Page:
The article goes on to note: “That pay difference predates the global financial crisis: Between 2003 and 2007, wages grew 12.9% for high earners, compared with 8.4% for the lowest-paid 10% of workers.”  Those who keep score on a political basis might find it interesting that during the Bush recovery the bottom 10% did a better job of keeping up than during the Obama recovery.  The difference wasn’t small either. Under Bush the growth rate for the bottom 10% was about two thirds of that for the top 10%.  Under Obama it was one third.  The interesting thing is that since high incomes tend to grow faster during expansions, Obama’s failure to stimulate economic growth should have produced a convergence of income growth rates relative to the better economic performance under Bush.  That’s the “damn lies.”
But, it is just the beginning of “lies, damn lies, and statistics.” Why does the article ignore 2007 until mid-2009? The answer is because the writer isn't reporting meaningful data. Starting out with an agenda and finding data to support your conclusion is not quality reporting. Upper incomes are more volatile as in high beta wealth. By ignoring periods of recession the article turns the tendency of upper incomes to fluctuate most over the economic cycle into what looks like a trend.  That’s the “statistics.”
There are at least two unfortunate consequences of this game of “lies, damn lies, and statistics.” First, the game can be played while ignoring the volatility of incomes.  One suspects it is intentional. Politicians find it convenient to promote the notion of a plutocracy in order to support their class warfare substitute for serious thought.  Sort of a “keep ‘em stupid and in their place” approach.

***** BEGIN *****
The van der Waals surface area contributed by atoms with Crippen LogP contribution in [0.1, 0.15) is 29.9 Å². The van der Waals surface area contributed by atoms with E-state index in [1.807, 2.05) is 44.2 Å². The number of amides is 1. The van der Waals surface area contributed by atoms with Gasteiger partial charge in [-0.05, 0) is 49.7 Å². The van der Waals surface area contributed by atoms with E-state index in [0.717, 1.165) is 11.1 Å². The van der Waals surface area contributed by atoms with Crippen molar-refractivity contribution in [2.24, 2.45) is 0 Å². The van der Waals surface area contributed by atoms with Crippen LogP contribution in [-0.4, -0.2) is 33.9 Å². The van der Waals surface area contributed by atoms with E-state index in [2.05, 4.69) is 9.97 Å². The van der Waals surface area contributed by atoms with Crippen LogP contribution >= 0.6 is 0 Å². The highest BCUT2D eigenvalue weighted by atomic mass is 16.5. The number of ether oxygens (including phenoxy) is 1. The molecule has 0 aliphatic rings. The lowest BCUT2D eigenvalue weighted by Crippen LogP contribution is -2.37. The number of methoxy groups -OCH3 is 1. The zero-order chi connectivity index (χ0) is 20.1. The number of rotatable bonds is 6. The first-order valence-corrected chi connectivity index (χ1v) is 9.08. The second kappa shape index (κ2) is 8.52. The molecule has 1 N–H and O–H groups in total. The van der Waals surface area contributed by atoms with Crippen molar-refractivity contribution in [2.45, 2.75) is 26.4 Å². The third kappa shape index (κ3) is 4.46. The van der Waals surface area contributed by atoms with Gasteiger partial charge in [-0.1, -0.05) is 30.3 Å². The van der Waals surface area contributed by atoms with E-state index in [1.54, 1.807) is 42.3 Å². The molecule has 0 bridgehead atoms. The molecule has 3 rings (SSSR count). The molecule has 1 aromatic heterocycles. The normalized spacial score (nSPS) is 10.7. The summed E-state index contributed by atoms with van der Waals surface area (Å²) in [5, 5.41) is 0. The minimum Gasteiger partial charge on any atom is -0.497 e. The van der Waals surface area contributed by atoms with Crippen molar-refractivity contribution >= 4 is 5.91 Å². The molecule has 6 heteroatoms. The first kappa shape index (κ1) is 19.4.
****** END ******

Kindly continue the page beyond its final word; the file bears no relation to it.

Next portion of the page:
Reporters can avoid reporting information that would challenge peoples’ preconceptions.  Reporting news is much easier if the news isn’t unfamiliar.  Besides, avoiding things that are unfamiliar is easier for the mentally lazy. 
That it leads to stupid decisions is just an unfortunate side effect.   What if income gains for the poor and middle income groups can only occur when the upper income tail of the distribution goes up more?  (For the math geeks, what if the median, kurtosis and skew are all dependent of the same variables?  After all they are all a part of the same distribution).  It doesn’t decide any issues, but it’s worth knowing.
Second, we avoid addressing or even discussing the important issue of mobility and opportunity.  Scott Winship of the Brookings Institution is quoted in the same article as finding that “there aren't signs of weaker social mobility between the poor and the middle class over the past 60 years.” 
There is data relevant to mobility.  The best data is longitudinal data that tracks incomes of a large sample of people over time.  Follow up surveys and personal historical reconstructions have also been used to address the issue. My impression is we know mobility hasn’t changed a lot, but we are measuring with a yardstick.  That’s fine unless inches have major social implications.  What if inequality can only be reduced by eliminating mobility?  What if minor changes in mobility have major implications for the stability of a society?

Friday, April 27, 2012

Can a Controversy Exist If Only a Referee Participates?

Truly a head scratcher

One would think a controversy would require some new disagreement between people besides the referee. Evidently not. Seems the JOBS Act has created a controversy without new contesting opinions. Let’s start with a little background. The WALL STREET JOURNAL reported on April 12, 2012 (“JOBS Act Jolts Firms to Action”) that “Two companies have submitted confidential plans for initial public offerings under the JOBS Act that was signed into law last week, an indication that some firms and their backers are moving quickly to capitalize on the controversial measure.”